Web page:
Tag Archives: fame

Open Source Malware Analysis Platform: FAME


FAME is an open source malware analysis platform that is meant to facilitate analysis of malware-related files, leveraging as much knowledge as possible in order to speed up and automate end-to-end analysis. FAME should be seen as a malware analysis framework. Instead of developing several scripts for different tasks related to malware analysis, develop FAME modules that will be able to collaborate with each other.

FAME was built to facilitate malware analysis by automating as many tasks as possible.  The real work of malware analysis is done by processing modules. FAME will do its best to determine what processing modules should be run during each analysis, and will chain modules’ execution in order to achieve end-to-end analysis.

Each processing module can produce the following analysis elements:

  • Probable Name: this is the malware family. A module should only set the probable name if it has a very high confidence in its diagnostic.
  • Extractions: this is text information that should be the most useful for the analyst. A typical example would be malware’s configuration.
  • Tags: a tag is a computer-friendly piece of information that describes the analysis. Can be seen as a form of signature name.
  • Generated Files: files that were produced by the analysis, such as memory dumps.
  • Support Files: files that can be downloaded by the analyst, such as a sandbox analysis report.
  • Extracted Files: files that deserve an analysis of their own.
  • IOCs: indicators of compromise that could be used to detect this malware.
  • Detailed Results: any kind of information that would be useful to the analyst.

    When analyzing a file, the first step is to determine the file type. FAME will try to determine the file type based on the file extension and python-magic. A FAME-specific file type will then be associated to the file using different indicators (examples: “executable”, “word”, “pdf”, etc.). Then, the analyst has to choose between two types of analysis: Just Do Your Magic (recommended) or Targeted analysis.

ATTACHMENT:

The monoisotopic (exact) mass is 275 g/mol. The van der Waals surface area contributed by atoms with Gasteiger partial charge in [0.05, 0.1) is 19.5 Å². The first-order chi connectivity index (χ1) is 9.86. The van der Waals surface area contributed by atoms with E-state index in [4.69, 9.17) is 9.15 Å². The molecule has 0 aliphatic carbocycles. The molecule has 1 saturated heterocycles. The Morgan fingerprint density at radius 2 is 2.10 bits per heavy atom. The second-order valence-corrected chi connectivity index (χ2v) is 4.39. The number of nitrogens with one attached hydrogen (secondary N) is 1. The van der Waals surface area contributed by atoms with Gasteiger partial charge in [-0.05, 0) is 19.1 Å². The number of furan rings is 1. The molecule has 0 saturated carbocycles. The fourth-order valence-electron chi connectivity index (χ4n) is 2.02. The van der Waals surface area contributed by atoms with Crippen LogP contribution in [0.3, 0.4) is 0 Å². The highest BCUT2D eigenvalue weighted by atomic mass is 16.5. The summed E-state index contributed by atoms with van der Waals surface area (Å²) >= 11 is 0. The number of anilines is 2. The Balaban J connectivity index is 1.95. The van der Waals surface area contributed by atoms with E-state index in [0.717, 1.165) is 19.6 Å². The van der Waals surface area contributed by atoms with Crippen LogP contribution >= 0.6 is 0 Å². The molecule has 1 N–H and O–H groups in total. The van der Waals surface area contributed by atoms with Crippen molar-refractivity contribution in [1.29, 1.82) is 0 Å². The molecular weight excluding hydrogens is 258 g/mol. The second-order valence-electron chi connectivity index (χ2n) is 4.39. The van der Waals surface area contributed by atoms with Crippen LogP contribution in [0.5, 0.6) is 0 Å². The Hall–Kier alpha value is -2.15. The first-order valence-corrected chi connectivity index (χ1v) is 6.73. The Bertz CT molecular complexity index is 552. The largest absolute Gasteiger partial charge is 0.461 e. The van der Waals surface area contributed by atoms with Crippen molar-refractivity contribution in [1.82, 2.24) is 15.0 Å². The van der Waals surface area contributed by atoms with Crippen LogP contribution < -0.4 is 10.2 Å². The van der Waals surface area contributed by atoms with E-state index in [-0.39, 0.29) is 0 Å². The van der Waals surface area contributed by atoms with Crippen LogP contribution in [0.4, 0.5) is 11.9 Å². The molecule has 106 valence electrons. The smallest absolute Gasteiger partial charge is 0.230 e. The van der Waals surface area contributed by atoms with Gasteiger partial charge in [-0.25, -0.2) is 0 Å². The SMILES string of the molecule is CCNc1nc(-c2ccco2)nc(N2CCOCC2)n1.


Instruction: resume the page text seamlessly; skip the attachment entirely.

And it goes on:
FAME relies on modules to add functionality. Modules are actually Python classes that inherit from the fame.core.module.Module class.

Several kind of modules can be created:

  • ProcessingModule: this is where FAME’s magic is. A ProcessingModule should define some automated analysis that can be performed on some types of files / analysis information.
  • ReportingModule: this kind of module enables reporting options, such as send analysis results by email, or post a Slack notification when the analysis is finished.
  • ThreatIntelligenceModule: this kind of modules acts on IOCs. a ThreatIntelligenceModule has two roles:
    • Enrich the analysis, by adding Threat Intelligence information on IOCs when they are added to the analysis.
    • Enrich the Threat Intelligence Platform with IOCs extracted by FAME.
  • AntivirusModule: modules that act on files, and send them to antivirus vendors.

Download Link & Source : https://n0where.net/open-source-malware-analysis-platform-fame/ 

LulzSec Shuts Down, Ends Hacking Campaign

LulzSec, the hacker group that has hacked the CIA, U.S. Senate, Nintendo, Sony and others, has surprisingly announced that it is disbanding.

LulzSec, short for Lulz Security, claims that it intended to only operate for 50 days as an attempt to revive the AntiSec movement, which is opposed to the computer security industry.

“For the past 50 days we’ve been disrupting and exposing corporations, governments, often the general population itself, and quite possibly everything in between, just because we could,” the hacker group said in its announcement. “All to selflessly entertain others – vanity, fame, recognition, all of these things are shadowed by our desire for that which we all love.”

The release continues on, explaining that the organization is not tied to its LulzSec identity and has succeeded in bringing back the AntiSec movement. The group, in fact, encourages others to take up its cause. “We hope, wish, even beg, that the movement manifests itself into a revolution that can continue on without us… Together, united, we can stomp down our common oppressors and imbue ourselves with the power and freedom we deserve.”

As its final parting gift, the group released one last data dump with data allegedly taken from AT&T, AOL, Disney, Universal, EMI and the FBI.

The group has had its way with corporations and governments for the last two months. It took down the CIA’s websitehacked Sony’s servers, released sensitive documents from the Arizona state government andattacked the U.S. Senate’s website. While a suspected member of LulzSec was recently apprehended, the group claims he was not its leader.

The end of LulzSec doesn’t mean the end of hacker attacks, of course. Long-standing hacker group Anonymous is still around, and we bet other groups will form in the wake of the group’s disbandment. And with277,000+ followers and a captivated audience, we bet LulzSec will come back in one form or another. We also doubt its disbandment will stop authorities from searching for its masterminds.

What do you think of LulzSec and its AntiSec mission? What do you think will happen next? Let us know what you think in the comments.